As a Republican committee representative, it’s always a long day at the polls.  What makes it most interesting however, when the political conditions are right, are the interactions and discussions you can have.  People who make sure they get out to vote are those most likely to be keeping abreast of the political news.

The greater the interest, the more voters show up, the better the day …

Tomorrow, with only one significant Republican race (PA 13th Congressional District) in my district (Horsham 1-3) and a slate of State Republican committee nominees to select, there’s not a lot of sexiness to attract much attention.  I guess I’ll pass the day baiting what Democrats turn out for their primaries for Governor and the PA 13th, which is like trying to pick The Golden Ticket out of a bag of lemons.

For those waiting patiently for my PA 13th Congressional Republican endorsement, you won’t find one.  I am disappointed in what little I have heard – which is nothing – from Beverly Plosa-BowserDee Adcock put me to sleep in 2010.  To win the 13th, you must have the connection and the energy to make inroads into the Northeast Philly chunk of the district.  Neither has convinced me they will have what it takes, so let the voters decide!

I will be at the Horsham firehouse on Meetinghouse Road for most of the day tomorrow.  Stop in and keep me from falling asleep!

Democrats for Governor: Playing Sharks and Jets

West-Side-Story-west-side-story-27587742-461-346The Democrats’ contest to pick a candidate to unseat Tom Corbett in the race for Governor of Pennsylvania is in full swing.  I’m sure I am not the only Pennsylvania Republican who has been enjoying the spectacle of Democrat cannibalism.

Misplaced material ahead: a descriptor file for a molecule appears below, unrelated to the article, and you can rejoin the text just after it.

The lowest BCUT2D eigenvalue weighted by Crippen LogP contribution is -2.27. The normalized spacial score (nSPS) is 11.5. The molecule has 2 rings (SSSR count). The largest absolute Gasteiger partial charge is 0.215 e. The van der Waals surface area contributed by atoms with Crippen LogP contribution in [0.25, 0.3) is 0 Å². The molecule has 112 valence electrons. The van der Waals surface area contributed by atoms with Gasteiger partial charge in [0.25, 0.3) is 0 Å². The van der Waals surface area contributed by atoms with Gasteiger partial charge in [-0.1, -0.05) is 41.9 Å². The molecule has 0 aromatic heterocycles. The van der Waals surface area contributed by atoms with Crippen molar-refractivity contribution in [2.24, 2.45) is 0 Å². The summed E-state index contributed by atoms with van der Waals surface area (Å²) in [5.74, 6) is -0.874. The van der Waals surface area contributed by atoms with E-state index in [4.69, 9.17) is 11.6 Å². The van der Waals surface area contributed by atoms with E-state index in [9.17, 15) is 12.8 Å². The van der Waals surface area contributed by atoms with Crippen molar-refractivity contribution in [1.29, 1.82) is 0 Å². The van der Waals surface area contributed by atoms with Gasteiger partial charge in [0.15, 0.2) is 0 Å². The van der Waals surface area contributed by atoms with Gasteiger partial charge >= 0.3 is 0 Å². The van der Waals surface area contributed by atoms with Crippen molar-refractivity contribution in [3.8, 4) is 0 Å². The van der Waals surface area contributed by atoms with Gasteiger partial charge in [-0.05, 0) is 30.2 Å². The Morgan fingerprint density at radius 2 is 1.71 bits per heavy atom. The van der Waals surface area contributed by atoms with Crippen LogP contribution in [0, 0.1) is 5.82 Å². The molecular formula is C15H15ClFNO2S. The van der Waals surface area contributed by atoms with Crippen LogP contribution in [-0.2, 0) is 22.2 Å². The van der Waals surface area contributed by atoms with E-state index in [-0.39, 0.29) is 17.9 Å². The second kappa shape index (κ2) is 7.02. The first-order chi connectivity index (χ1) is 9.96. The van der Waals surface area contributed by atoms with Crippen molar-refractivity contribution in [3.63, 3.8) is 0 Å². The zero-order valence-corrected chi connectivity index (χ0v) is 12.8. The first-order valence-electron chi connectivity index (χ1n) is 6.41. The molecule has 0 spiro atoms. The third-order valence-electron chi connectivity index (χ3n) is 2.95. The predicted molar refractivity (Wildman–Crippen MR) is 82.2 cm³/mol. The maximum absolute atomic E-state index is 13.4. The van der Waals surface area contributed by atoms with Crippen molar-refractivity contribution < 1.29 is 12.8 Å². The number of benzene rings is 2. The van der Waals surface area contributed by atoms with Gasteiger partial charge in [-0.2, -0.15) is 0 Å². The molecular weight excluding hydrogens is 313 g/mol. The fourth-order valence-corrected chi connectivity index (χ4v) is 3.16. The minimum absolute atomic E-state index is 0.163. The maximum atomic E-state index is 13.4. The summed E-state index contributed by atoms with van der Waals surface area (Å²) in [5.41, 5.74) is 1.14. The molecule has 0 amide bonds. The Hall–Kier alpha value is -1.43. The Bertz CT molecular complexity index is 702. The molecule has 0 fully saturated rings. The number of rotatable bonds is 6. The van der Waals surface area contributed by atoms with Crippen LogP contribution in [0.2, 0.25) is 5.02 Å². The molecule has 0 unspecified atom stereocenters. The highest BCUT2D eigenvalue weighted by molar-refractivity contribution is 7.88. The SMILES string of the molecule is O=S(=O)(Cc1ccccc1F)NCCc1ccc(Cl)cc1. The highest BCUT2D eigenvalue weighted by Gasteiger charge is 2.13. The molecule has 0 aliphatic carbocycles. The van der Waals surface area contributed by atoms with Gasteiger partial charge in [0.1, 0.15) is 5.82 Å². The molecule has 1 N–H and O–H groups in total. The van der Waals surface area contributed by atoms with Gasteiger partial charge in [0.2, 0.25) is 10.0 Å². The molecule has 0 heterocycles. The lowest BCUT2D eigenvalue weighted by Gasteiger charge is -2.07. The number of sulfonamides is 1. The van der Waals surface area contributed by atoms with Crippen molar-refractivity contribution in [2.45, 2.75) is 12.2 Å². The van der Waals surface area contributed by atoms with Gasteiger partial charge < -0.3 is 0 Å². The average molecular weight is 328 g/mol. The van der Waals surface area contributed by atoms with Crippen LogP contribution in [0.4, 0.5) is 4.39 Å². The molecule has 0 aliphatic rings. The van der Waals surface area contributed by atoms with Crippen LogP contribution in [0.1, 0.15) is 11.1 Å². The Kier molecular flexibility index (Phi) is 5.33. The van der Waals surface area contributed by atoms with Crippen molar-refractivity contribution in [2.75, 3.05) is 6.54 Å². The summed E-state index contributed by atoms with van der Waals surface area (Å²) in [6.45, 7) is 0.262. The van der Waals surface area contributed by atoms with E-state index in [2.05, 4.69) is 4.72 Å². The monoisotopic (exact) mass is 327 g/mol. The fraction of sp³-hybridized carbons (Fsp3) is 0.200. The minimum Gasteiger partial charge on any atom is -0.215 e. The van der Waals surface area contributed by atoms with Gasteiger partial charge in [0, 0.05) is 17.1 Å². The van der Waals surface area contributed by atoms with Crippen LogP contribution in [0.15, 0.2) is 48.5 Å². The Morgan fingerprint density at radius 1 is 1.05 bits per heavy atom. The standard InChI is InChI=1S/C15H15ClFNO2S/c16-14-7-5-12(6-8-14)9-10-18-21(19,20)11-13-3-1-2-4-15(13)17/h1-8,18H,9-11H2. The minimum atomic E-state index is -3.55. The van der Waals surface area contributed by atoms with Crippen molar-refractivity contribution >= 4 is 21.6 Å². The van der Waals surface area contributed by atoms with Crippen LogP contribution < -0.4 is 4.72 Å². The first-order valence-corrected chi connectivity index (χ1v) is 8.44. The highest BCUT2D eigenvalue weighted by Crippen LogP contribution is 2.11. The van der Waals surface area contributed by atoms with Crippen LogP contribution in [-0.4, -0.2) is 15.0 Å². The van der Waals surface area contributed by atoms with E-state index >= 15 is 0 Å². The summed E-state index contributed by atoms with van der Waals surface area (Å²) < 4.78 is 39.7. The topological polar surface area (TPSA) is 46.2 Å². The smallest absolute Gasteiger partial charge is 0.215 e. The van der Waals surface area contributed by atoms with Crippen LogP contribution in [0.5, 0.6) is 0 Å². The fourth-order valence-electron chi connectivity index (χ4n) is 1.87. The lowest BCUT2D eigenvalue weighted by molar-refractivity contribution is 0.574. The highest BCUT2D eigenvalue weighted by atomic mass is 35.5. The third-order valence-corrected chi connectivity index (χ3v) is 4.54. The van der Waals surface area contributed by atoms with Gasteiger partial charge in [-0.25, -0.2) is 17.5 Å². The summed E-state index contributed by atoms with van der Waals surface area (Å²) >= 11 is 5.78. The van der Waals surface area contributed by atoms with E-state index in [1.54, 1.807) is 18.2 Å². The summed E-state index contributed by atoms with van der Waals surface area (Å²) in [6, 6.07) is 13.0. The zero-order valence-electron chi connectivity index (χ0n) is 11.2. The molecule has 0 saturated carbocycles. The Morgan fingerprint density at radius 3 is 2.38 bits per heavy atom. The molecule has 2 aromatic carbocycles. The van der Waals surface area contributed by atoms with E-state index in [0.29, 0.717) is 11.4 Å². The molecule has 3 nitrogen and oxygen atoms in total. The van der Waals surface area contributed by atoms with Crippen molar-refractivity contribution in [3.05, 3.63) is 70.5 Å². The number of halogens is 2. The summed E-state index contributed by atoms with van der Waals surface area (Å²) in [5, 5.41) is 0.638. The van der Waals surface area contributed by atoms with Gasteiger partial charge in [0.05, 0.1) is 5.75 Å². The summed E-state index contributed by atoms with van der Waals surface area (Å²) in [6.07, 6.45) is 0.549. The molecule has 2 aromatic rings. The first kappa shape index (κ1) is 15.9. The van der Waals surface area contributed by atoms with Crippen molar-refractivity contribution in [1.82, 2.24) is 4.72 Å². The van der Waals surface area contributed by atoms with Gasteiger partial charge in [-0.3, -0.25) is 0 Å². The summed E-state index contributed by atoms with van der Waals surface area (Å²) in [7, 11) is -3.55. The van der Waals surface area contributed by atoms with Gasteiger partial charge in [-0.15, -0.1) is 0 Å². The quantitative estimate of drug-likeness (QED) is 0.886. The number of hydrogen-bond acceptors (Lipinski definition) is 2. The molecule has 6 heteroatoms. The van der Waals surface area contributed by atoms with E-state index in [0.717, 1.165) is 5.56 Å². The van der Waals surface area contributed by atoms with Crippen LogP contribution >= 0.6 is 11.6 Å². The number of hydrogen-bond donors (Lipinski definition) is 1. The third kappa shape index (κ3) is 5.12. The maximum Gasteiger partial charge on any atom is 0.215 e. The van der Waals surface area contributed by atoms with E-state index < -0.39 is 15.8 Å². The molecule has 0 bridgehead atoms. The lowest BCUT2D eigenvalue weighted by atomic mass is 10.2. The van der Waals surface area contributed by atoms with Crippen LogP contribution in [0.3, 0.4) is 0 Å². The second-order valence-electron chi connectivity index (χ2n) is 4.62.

The Democrats love eating their own as much as Republicans do.

It’s a real accomplishment for any incumbent challenger to be successful in a general election after surviving a competitive and contentious primary.  The zeal both political parties take in tearing down their own candidates during primary seasons is frankly bizarre.  Whether it’s Allyson Schwartz‘s scorched-earth strategy for defending her 13th District Congressional seat or Republicans playing Whack-a-Mole on their best candidates before challenging a vulnerable President.

It’s hard to win a horse race when your prized steed – “winner” of the preliminary heat – is lame and limping off to the glue factory.

But if you are supporting an incumbent, who enjoys the safety of a challenge-less primary, patiently waiting for the battered primary victor to emerge, it’s a bit more rewarding to grab the popcorn; find a comfy chair; and commit to paper all the great attack lines your primaried opponents will hand you in their attempts to survive the intra-party process.

Whack-a-MoleFor Democrats the home stretch for the May 20 primary is within sight; and the heat has been turned up by the two biggest names in the race; both struggling to keep up with 25-point front-runner, Tom Wolf.  If you have been paying attention during this internecine combat, you have learned much about how for the Democrats will go to unseat Tom Corbett and how they will govern should they win.